Derek Ellerman is the Co-Publisher of Everyday Feminism, focusing on organizational strategy and overseeing site development, traffic optimization, and revenue generation. As a bi-racial, genderqueer Buddhist, he strives to fuse the radical acceptance of Buddhism with the anti-oppression lens of intersectional feminism to shape both his personal practice and professional work. He co-founded and co-directed Polaris, a leading international nonprofit organization combating modern-day slavery. He also currently serves as Board Chair of Groundswell, a national organization building new models for economic organizing in the clean energy economy. At age 26, Derek was elected as an Ashoka Fellow, joining the global association of social entrepreneurs as the youngest U.S. Fellow at the time. When not working on various start-ups (or dreaming up new ones), Derek is usually listening to history podcasts, cooking Chinese food, trying out new hobbies, or rambling in the backwoods of his home in West Virginia. Read more about his bio.
Melissa A. Fabello – Co-Managing Editor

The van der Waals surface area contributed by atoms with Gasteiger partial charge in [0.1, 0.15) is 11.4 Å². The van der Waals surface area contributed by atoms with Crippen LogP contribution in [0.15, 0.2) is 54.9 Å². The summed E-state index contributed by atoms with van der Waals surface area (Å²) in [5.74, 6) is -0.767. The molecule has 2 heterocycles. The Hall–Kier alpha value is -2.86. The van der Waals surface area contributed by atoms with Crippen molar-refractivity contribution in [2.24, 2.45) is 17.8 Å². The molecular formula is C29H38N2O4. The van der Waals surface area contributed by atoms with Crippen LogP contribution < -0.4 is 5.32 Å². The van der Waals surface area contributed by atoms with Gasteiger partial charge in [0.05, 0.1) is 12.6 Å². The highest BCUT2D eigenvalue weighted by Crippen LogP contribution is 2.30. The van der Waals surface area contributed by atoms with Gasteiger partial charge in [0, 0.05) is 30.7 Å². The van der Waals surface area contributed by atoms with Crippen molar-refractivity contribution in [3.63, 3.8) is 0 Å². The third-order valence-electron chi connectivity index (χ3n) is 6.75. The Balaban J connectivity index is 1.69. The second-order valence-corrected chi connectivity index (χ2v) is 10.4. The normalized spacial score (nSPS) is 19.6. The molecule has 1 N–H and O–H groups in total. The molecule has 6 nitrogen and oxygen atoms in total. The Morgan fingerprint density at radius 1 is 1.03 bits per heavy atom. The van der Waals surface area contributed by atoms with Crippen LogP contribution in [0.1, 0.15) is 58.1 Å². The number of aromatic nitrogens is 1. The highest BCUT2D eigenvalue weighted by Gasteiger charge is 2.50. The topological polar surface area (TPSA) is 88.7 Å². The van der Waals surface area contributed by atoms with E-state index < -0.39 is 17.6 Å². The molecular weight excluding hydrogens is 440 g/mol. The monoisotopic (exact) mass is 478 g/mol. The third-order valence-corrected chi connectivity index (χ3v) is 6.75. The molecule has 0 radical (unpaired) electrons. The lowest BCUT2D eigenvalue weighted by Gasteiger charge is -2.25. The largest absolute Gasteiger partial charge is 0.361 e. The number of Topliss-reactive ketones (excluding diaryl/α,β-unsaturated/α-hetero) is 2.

Melissa A. Fabello is the Managing Editor of Everyday Feminism. She is also a sexuality educator, eating disorder and body image activist, and media literacy vlogger based out of Philadelphia. Melissa holds a B.S. in English Education from Boston University and an M.Ed. in Human Sexuality from Widener University, where her focus was in the media’s perpetuating of societal myths and how it affects healthy sexual development in adolescent girls. She is currently working on her PhD, researching the relationships between eating disorders and psychosexuality and how intervention education is meeting patient needs. Melissa also hosts a YouTube channel, where she makes videos about gender, media, and body image. In the past, Melissa has also done extensive work for The National Eating Disorders Association, HollaBack!, Adios Barbie, The Representation Project, and Laci Green’s Sex+ community. She enjoys rainy days and tattoos, is a Jurassic Park enthusiast, and Taylor Swift is her problematic fave. Melissa can be reached on Facebook or Tumblr. Follow her on Twitter @fyeahmfabello. Read her articles and book her for speaking engagements.